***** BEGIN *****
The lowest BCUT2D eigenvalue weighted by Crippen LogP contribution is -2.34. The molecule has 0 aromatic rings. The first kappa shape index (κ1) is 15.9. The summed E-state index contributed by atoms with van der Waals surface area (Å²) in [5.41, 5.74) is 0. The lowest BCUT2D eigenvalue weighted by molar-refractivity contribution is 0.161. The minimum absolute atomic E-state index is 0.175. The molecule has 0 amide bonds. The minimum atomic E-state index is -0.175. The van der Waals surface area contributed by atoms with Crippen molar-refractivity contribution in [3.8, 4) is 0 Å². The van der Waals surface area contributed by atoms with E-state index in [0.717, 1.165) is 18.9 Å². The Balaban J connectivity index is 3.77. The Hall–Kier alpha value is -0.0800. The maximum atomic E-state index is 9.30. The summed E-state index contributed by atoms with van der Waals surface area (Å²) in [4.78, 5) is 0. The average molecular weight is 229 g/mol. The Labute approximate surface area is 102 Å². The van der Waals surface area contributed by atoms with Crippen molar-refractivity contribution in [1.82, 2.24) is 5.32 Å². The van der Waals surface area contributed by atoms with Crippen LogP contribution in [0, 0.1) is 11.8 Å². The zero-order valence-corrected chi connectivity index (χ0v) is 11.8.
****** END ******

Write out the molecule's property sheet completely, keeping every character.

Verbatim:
The lowest BCUT2D eigenvalue weighted by Crippen LogP contribution is -2.34. The molecule has 0 aromatic rings. The first kappa shape index (κ1) is 15.9. The summed E-state index contributed by atoms with van der Waals surface area (Å²) in [5.41, 5.74) is 0. The lowest BCUT2D eigenvalue weighted by molar-refractivity contribution is 0.161. The minimum absolute atomic E-state index is 0.175. The molecule has 0 amide bonds. The minimum atomic E-state index is -0.175. The van der Waals surface area contributed by atoms with Crippen molar-refractivity contribution in [3.8, 4) is 0 Å². The van der Waals surface area contributed by atoms with E-state index in [0.717, 1.165) is 18.9 Å². The Balaban J connectivity index is 3.77. The Hall–Kier alpha value is -0.0800. The maximum atomic E-state index is 9.30. The summed E-state index contributed by atoms with van der Waals surface area (Å²) in [4.78, 5) is 0. The average molecular weight is 229 g/mol. The Labute approximate surface area is 102 Å². The van der Waals surface area contributed by atoms with Crippen molar-refractivity contribution in [1.82, 2.24) is 5.32 Å². The van der Waals surface area contributed by atoms with Crippen LogP contribution in [0, 0.1) is 11.8 Å². The zero-order valence-corrected chi connectivity index (χ0v) is 11.8.